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Type your project title here

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  1. Type your project title here Your name Your sectionYour student number Your teacher’s name Your school

  2. Purpose of Your Project Provide a statement that makes your project topic clear to the audience. If your project is an experiment, the statement must refer to the independent variable.

  3. Variables • Controlled variables: These are the things that are kept the same throughout your experiments. • Independent variable: The one variable that you purposely change and test. • Dependent variable: The measure of change observed because of the independent variable. It is important to decide how you are going to measure the change.

  4. Hypothesis If your project is an experiment (it has variables), complete this slide. If not, delete it. Based on the reading you have done, guess the outcome of your experiment.

  5. Materials • Type a detailed list of the items you needed to complete your experiments. • Be specific about the amounts used.

  6. Materials, cont. Use this slide if needed. If not, delete it. • Type a detailed list of the items you needed to complete your experiments. • Be specific about the amounts used.

  7. Procedure • List all of the steps used in completing your experiment. • Remember to number your steps. • Optional for extra credit: Add photos of your equipment or steps taken during your project.

  8. Observations/Data • Written statements record observations of project. • Observations are supported by charts, diagrams, graphs, or photographs. Make sure all data is clearly labeled. You may choose to create a graph in Microsoft Excel and import it here. • If no photograph is included, bring your project to be displayed to the class.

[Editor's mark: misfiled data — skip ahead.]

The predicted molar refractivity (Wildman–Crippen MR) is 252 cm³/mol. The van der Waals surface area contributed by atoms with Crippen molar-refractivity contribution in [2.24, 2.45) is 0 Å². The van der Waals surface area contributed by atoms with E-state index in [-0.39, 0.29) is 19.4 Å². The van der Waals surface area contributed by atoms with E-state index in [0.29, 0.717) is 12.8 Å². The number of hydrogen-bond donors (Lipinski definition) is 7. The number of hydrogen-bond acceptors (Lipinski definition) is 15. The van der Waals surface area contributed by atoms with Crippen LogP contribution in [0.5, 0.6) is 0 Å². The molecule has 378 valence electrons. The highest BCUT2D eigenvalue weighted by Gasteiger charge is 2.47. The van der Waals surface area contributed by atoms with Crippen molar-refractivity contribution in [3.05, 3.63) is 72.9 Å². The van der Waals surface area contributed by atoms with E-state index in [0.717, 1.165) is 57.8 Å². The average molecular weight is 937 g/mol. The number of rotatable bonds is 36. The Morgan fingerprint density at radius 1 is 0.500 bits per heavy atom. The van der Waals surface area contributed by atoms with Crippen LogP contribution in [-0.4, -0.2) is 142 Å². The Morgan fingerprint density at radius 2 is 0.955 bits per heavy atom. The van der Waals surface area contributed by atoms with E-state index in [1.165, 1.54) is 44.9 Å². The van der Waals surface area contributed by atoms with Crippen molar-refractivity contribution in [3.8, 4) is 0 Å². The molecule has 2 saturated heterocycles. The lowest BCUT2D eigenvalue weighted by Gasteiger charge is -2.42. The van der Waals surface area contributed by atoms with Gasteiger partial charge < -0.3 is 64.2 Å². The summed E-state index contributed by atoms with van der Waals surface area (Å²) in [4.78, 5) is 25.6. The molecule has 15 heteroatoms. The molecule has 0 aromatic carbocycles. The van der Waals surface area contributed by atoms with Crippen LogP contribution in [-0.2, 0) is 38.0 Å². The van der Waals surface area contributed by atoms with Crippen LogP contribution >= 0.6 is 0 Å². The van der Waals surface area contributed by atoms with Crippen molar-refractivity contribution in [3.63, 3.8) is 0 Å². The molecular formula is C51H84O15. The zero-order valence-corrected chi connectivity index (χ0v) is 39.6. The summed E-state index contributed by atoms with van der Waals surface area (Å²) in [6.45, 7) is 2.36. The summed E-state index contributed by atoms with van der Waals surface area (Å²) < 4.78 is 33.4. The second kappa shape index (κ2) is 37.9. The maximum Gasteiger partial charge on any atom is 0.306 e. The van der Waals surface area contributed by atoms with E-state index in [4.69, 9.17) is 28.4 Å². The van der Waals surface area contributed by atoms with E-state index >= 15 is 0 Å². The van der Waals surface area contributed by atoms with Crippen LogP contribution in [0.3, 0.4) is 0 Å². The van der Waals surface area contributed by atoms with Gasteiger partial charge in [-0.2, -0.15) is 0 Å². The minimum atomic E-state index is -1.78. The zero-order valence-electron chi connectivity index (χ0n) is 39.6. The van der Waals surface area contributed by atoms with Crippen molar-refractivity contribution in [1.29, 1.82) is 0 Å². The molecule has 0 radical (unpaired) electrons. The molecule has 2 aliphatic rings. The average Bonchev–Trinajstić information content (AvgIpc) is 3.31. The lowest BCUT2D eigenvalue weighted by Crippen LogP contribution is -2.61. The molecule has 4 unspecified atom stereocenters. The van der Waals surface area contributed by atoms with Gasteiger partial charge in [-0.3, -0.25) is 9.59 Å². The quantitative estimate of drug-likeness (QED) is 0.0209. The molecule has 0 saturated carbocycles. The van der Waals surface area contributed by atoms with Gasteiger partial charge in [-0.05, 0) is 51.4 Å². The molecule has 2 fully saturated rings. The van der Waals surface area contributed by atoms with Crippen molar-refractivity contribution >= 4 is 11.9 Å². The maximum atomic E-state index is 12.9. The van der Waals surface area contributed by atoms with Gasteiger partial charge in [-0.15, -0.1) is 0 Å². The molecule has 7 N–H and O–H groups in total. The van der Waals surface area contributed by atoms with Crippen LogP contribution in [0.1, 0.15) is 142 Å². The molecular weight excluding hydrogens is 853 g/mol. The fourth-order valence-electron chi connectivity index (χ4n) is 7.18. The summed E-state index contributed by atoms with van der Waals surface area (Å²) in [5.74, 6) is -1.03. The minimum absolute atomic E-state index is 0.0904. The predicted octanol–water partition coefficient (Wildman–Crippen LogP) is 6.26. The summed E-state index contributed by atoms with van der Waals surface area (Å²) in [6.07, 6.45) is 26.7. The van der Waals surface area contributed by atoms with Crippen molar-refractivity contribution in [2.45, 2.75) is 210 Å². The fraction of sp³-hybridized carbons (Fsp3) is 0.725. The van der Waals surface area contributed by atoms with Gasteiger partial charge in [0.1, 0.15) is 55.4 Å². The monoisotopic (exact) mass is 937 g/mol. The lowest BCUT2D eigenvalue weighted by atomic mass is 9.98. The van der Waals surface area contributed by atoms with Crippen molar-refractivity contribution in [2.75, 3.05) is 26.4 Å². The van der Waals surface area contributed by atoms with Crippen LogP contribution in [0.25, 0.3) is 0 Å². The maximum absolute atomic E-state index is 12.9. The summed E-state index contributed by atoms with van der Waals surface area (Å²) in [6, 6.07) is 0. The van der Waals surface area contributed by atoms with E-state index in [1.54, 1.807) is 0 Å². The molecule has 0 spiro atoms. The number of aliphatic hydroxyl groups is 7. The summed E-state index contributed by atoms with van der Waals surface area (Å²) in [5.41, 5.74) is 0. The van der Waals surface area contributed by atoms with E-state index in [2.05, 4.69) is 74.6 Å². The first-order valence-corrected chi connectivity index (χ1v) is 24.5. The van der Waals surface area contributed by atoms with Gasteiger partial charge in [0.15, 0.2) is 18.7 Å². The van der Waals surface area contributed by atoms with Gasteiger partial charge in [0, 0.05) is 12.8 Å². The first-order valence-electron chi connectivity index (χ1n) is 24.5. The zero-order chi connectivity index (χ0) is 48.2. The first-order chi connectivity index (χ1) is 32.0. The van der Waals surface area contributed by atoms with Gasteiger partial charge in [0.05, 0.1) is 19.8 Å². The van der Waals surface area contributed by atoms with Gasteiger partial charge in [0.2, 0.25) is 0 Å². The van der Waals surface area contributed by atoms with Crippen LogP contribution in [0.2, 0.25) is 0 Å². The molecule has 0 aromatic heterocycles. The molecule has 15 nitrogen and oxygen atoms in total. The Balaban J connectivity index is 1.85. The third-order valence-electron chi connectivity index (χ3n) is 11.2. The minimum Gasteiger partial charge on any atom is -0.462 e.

9. Observations/Data Use this slide if needed. If not, delete it. • Written statements record observations of project. • Observations are supported by charts, diagrams, graphs, or photographs. Make sure all data is clearly labeled. You may choose to create a graph in Microsoft Excel and import it here. • If no photograph is included, bring your project to be displayed to the class.

  10. Observations/Data Use this slide if needed. If not, delete it. • Written statements record observations of project. • Observations are supported by charts, diagrams, graphs, or photographs. Make sure all data is clearly labeled. You may choose to create a graph in Microsoft Excel and import it here. • If no photograph is included, bring your project to be displayed to the class.

  11. Conclusion Type a brief summary here of what you discovered based on the results of your experiments. Conclusions are supported by the data. Possible mistakes have been considered. If you created a hypothesis, you need to indicate whether or not the data supports it and explain why or why not.

  12. Background Information Summarize the background information in 3 to 5 bullet points. Quotation marks begin and end copied statements, and the reference number from the Internet Reference slide follows each statement. (Use next slide if needed.) • 1st bullet point • 2nd bullet point • 3rd bullet point

  13. Background Information, cont. (Delete this slide if not used.) • 4th bullet point • 5th bullet point • etc.

  14. Internet References Create Internet references using the following example as a guide: Elements of Citation Last Name, First Name. “Title of Web Page.” Title of Website. Date of electronic document. Publisher. Day Month year accessed<URL>. Example O’Donnell, James. “Augustine of Hippo.” Worlds of Late Antiquity. 26 Oct. 1994. U of Pennsylvania. 4 Oct. 1999 <http://ccat.sas.upenn.edu/jod/wola.html>. List references in alphabetical order, number them, and place the reference number in parenthesis after each reference.